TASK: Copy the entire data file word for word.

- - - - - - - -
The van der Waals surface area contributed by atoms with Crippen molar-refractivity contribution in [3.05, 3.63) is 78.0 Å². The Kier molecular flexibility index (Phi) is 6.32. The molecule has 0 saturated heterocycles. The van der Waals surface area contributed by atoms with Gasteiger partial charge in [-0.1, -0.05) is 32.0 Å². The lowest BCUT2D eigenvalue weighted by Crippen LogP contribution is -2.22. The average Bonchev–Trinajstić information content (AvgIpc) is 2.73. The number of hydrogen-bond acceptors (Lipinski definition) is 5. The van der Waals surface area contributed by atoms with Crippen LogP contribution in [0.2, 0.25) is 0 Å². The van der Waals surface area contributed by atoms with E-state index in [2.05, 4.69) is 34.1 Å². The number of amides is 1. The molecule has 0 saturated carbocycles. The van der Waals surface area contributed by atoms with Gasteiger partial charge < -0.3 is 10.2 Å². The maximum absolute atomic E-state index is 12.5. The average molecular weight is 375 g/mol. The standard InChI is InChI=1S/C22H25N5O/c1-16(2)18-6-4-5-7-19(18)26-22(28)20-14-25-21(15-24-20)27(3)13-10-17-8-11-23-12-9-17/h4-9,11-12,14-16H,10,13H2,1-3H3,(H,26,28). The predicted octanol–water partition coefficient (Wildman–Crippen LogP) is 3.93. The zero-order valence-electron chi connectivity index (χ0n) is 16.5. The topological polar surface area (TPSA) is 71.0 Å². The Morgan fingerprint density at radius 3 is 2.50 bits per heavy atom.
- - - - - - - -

The van der Waals surface area contributed by atoms with Crippen molar-refractivity contribution in [3.05, 3.63) is 78.0 Å². The Kier molecular flexibility index (Phi) is 6.32. The molecule has 0 saturated heterocycles. The van der Waals surface area contributed by atoms with Gasteiger partial charge in [-0.1, -0.05) is 32.0 Å². The lowest BCUT2D eigenvalue weighted by Crippen LogP contribution is -2.22. The average Bonchev–Trinajstić information content (AvgIpc) is 2.73. The number of hydrogen-bond acceptors (Lipinski definition) is 5. The van der Waals surface area contributed by atoms with Crippen LogP contribution in [0.2, 0.25) is 0 Å². The van der Waals surface area contributed by atoms with E-state index in [2.05, 4.69) is 34.1 Å². The number of amides is 1. The molecule has 0 saturated carbocycles. The van der Waals surface area contributed by atoms with Gasteiger partial charge < -0.3 is 10.2 Å². The maximum absolute atomic E-state index is 12.5. The average molecular weight is 375 g/mol. The standard InChI is InChI=1S/C22H25N5O/c1-16(2)18-6-4-5-7-19(18)26-22(28)20-14-25-21(15-24-20)27(3)13-10-17-8-11-23-12-9-17/h4-9,11-12,14-16H,10,13H2,1-3H3,(H,26,28). The predicted octanol–water partition coefficient (Wildman–Crippen LogP) is 3.93. The zero-order valence-electron chi connectivity index (χ0n) is 16.5. The topological polar surface area (TPSA) is 71.0 Å². The Morgan fingerprint density at radius 3 is 2.50 bits per heavy atom.